The next medical device we learned about was the inflatable penile pump, which we were able to see implanted in one patient. The inflatable penile pump is an entirely internal implant that can be operated by the patient using a mechanical pump located in the patient’s scrotum. Attached to the pump is a reservoir that holds saline fluid that is used to fill the tubes that are placed in the penis’ corporal bodies. When the patient desires an erect penis, he simply squeezes the pump about 10 times to fill the tubes in the corporal bodies. When the patient wants his penis to return to a flaccid state, the patient simply pushes the release valve until almost all of the fluid in the tubes return to the reservoir. To successfully implant the device, the tissue in the penis’ corporal bodies must be destroyed to make room for the inflatable tubes of the implant. The main concerns for the physician and patient is to prevent infection during and after the procedure is complete. To account for this, the implant is generally coated in antibiotics before it is placed inside the patient’s body.
With regards to the device, the company representative was kind enough to speak about some of the common issues with the penis pump. First, the penis pump generally only lasts about 10 years before another one must be placed. One of the most common reasons for a pump to fail is that the material of the pump ruptures, causing the saline fluid to be released into the body. While the release of the fluid in the body does not put the patient at risk, the pump is no longer functional and must be replaced. Usually since most of the patients who want a penis pump are older, generally they will need only one implant. However, for those patients who have greater longevity, multiple implants may be required.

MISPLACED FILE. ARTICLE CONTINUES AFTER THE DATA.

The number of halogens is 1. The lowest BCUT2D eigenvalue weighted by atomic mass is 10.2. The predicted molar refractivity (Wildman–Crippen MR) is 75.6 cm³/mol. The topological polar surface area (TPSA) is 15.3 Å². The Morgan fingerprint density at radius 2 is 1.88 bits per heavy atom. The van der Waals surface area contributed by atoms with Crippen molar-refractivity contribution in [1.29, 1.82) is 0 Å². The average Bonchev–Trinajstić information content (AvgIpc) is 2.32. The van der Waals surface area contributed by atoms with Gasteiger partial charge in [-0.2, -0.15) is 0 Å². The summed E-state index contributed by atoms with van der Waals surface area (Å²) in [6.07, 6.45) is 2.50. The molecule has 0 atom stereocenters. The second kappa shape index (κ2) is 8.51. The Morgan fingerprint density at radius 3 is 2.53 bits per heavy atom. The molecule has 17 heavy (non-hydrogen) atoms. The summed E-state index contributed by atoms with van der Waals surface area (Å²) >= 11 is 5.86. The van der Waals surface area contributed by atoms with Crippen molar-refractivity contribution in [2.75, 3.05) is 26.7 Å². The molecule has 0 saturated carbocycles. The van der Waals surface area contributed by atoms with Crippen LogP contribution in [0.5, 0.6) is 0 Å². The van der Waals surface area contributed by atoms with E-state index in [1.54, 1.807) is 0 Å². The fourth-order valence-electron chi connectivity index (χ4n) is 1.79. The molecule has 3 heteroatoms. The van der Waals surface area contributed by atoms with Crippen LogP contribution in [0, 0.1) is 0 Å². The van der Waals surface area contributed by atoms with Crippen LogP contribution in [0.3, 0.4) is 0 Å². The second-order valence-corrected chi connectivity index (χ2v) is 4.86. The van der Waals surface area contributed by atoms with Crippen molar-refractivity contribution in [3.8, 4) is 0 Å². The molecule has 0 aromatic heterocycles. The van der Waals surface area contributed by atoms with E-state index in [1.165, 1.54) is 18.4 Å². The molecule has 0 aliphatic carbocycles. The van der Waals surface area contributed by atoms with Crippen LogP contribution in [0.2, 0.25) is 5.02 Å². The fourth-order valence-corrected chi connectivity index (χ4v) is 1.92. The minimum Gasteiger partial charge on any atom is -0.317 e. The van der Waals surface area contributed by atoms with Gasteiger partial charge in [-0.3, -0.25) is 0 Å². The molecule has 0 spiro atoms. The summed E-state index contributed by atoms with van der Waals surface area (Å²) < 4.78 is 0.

Another area where the manufacture wants to improve the device is in the design of the fluid reservoir. Currently, the fluid reservoir is placed between layers of connective tissue in an empty space within the pelvis. To properly place this device in this specific location, the reservoir must be looped into the inguinal ring, a site where hernias commonly occur. Placing the reservoir can be problematic if the patient has had a hernia in the past, which can be common for the elderly patients that elect for the penis pump implant surgery. The manufacture representative told us that the reservoir is currently being redesigned to be placed in another area of the body. As of now, the reservoir is shaped like a sphere and is relatively large. One of the approaches being taken to redesign the reservoir is that they are making it flatter and pancake shaped. The ultimate end goal is to create a reservoir that can be easily implanted and will not physically show up on the exterior of the patient.
The last surgical device I’d like to discuss are the lasers that are used to destroy kidney stones. For most kidney stone procedures, a scope equipped with a laser must pass from the urethra through the bladder and up the ureter towards the kidney. Once the stone is visualized by the scope, the laser is aimed at the stone through the use of a green light. The surgeon then adjusts the wavelength, frequency, and energy settings for the laser to ensure a safe removal of the stone. The laser company representative told us how higher wavelengths/low energy settings are starting to be used more frequently now to make ensure that fragments of the stone are not pushed back into the kidney as the laser destroys the stone.
These are some of the devices we got to learn about. Thanks for reading!